It took well over 50 years and the work of three of Japan’s most powerful warlords (including the legendary Demon King Oda Nobunaga) to turn Japan from a loose confederation of semi-independent states into a unified country. So, it’s understandable that once the Tokugawa clan emerged as the last one standing in the fight for a united Japan in the early 17th century, they were rather keen on keeping the country from splintering again. With that goal in mind, they created a unique group of government spies who eventually helped shape the modern image of the ninja.

Portrait of Tokugawa Yoshimune

The Origin of the Garden Guards

One strategy the Tokugawa shogunate used to stay in power was mandating feudal lords to alternate their residences between their provinces and Edo (modern-day Tokyo), forcing them to keep lavish homes in two places and not leaving them with lots of extra money to foment dissent. The shogunate also developed the Tokaido route connecting Kyoto and Edo, with plenty of checkpoints along the way to make sure no armies or weapons were heading toward Japan’s capital. Then came the eighth Tokugawa shogun: Yoshimune (1684-1751).

The seventh shogun, Tokugawa Ietsugu, died at age six without leaving an heir. Fortunately, the clan had a contingency plan for such an occasion in the form of three branches of the Tokugawa family from which spare shoguns could be sourced. Yoshimune was of the Kishu branch, based in what is today Wakayama Prefecture and parts of Mie.

Called to Edo to govern, Yoshimune knew he’d need help to survive the challenges of Japanese politics in unfamiliar territory. That’s why he brought with him 20 of his most trusted “gunpowder handlers” and stationed them in Edo Castle. They were given the duties of guards (“ban”) and because they were headquartered in the gardens (“niwa”), they became known as the oniwaban, a kind of feudal mix of the Secret Service and the National Security Agency (NSA).

“View of Edo” (Edo zu) pair of six-panel folding screens (17th century)

The Shogun’s Eyes and Ears

On the surface, the oniwaban’s job was protecting Edo Castle and everyone within it by patrolling the grounds around the palace where the shogun lived and thoroughly vetting and keeping an eye on every craftsman, artist, or martial arts instructor allowed near the castle’s inner sanctum. However, their primary, secret duty was gathering intelligence and carrying out undercover operations for the shogun. While that may sound exciting, in reality, the task mostly boiled down to passing on news and rumors from around the city and occasionally joining government inspection tours in disguise to check if the provincial lords were getting rebellious.

Every report they made was carefully written up and cross-checked with other intelligence accounts to guarantee accuracy. And when an oniwaban was off on a mission somewhere, their absence was carefully noted in the official castle records as missing work due to sickness. So, think of the oniwaban less as feudal version of James Bond and more like 17th-century undercover bureaucrats. And yet these same people are also the ones who had a profound, everlasting effect on how we picture ninjas today.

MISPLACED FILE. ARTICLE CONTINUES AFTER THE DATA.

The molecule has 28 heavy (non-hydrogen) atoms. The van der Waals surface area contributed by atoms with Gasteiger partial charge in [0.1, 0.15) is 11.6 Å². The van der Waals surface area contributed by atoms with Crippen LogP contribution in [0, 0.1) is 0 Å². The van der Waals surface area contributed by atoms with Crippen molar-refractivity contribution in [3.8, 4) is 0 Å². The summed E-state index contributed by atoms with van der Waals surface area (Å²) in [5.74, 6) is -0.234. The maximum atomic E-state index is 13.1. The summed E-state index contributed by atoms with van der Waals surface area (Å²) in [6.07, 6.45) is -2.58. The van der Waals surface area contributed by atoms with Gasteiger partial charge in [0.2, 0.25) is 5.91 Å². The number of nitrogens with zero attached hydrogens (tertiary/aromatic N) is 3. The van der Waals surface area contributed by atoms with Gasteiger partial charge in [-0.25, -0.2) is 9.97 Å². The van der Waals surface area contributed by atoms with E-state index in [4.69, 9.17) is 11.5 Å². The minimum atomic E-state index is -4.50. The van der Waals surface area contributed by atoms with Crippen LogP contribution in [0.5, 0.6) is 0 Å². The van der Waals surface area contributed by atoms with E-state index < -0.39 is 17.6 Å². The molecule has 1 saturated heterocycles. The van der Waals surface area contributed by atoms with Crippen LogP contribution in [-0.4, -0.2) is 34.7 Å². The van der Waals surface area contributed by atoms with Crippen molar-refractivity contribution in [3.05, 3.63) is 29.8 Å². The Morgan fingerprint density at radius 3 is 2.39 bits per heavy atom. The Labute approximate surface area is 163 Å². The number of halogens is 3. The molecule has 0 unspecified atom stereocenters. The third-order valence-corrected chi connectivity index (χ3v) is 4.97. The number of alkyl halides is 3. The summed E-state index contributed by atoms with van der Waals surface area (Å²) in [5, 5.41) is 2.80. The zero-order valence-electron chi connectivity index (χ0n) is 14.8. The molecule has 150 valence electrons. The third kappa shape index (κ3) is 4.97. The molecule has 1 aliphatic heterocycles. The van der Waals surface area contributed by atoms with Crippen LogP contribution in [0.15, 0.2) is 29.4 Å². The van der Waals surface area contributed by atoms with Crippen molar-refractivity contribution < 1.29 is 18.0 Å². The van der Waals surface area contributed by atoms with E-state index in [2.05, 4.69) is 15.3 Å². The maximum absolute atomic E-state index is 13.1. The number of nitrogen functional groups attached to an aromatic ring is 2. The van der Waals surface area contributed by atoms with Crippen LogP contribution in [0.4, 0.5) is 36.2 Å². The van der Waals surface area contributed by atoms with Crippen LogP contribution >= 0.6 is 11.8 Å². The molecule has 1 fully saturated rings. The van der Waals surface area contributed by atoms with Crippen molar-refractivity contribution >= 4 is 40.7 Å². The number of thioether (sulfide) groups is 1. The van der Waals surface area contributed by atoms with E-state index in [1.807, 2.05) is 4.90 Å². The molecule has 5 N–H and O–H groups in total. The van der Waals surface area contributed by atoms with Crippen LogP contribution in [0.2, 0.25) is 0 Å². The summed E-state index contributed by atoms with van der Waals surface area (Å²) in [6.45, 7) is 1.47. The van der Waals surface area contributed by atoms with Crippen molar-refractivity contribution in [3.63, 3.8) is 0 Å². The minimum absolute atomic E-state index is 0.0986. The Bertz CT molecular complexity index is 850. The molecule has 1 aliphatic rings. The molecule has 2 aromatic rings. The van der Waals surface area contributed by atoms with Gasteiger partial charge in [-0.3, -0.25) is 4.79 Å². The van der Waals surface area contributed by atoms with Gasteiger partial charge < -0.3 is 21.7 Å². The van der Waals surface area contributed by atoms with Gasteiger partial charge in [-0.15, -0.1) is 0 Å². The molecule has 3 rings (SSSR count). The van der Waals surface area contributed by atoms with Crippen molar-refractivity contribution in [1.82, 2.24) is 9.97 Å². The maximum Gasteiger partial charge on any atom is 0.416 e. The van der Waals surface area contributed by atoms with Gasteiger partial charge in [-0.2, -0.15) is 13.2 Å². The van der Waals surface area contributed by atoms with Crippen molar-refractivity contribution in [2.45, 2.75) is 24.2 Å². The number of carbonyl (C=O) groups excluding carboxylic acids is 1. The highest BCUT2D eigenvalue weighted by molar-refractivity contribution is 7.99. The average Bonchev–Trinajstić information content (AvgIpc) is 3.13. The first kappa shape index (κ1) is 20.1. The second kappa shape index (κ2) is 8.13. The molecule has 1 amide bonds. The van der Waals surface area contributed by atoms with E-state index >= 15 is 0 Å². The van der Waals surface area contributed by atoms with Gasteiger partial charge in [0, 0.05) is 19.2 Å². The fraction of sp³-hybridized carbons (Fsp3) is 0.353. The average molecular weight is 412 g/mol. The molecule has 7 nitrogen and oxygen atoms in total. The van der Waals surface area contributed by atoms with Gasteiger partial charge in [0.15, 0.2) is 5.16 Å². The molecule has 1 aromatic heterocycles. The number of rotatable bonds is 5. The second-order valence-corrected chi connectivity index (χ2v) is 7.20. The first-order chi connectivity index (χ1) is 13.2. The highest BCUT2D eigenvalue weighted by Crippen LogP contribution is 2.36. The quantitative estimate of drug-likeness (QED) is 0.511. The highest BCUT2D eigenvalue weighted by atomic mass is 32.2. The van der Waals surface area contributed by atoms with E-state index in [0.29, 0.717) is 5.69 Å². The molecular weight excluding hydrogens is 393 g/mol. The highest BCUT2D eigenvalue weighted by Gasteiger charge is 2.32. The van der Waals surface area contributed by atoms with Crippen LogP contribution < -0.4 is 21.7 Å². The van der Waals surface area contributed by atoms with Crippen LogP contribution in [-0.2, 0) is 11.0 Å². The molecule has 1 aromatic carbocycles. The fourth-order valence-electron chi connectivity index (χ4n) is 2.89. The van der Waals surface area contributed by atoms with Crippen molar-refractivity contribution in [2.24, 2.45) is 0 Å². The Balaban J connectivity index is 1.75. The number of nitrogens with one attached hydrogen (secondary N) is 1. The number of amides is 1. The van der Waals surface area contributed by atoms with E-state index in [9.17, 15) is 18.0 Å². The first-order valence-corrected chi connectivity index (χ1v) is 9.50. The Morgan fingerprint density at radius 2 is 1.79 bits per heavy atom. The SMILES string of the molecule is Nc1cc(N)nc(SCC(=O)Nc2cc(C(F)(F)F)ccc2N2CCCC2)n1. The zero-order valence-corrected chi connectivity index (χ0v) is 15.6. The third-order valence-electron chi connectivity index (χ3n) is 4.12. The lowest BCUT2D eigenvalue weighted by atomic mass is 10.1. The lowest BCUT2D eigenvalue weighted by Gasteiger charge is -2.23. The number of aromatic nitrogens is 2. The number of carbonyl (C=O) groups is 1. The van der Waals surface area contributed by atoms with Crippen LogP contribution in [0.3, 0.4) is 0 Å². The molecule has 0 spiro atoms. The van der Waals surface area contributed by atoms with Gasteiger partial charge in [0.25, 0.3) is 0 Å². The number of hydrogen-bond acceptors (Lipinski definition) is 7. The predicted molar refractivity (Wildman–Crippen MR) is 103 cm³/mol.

How the Oniwaban Got Ninja-fied

Before the oniwaban, ninjas were known as many things such as assassins, guerilla fighters and masters of disguise. But, with a few exceptions, they didn’t really have a reputation for spying until their stories got mixed up with those of the oniwaban. Part of it might be because the oniwaban held the status of “Iga-mono” (a synonym for “Iga ninjas”). 

Before completing the unification of Japan and forming the Tokugawa shogunate, Tokugawa Ieyasu found himself fleeing from his enemies through the Iga domain in the 1580s. He was helped along the way by actual Iga ninjas and later employed them and their descendants as his personal guards at Edo Castle. However, over the years, these “Iga-mono” stopped performing actual ninja activities and their name became another word for a type of guard at Edo Castle.

The oniwaban were given that same title for the simple reason that it gave them a plausible excuse to have private audiences with the shogun, during which they could pass on secret intel to him. This was despite the fact that they had absolutely no relation to Iga. Playwrights, painters and later even manga and anime artists latched onto their “ninja in name only” title and ran with it fast and loose until the line between actual ninjas and the oniwaban became blurry.

This was additionally fueled by the oniwaban being extremely secretive. They had very strict rules forbidding them from interacting with regular Japanese citizens and almost every oniwaban was a descendant of the gunpowder handlers originally brought to Edo by Yoshimune.

Outsiders were almost never recruited into the oniwaban ranks, which made them seem more mysterious and, well, ninja-like. No wonder then that around the mid-19th century, it was rumored that the wildly misunderstood oniwaban spies had infiltrated the United States, which raises an important question: why hasn’t this story of ninja-esque Japanese spies in Abraham Lincoln’s America been made into a movie yet? This idea is free, Hollywood.



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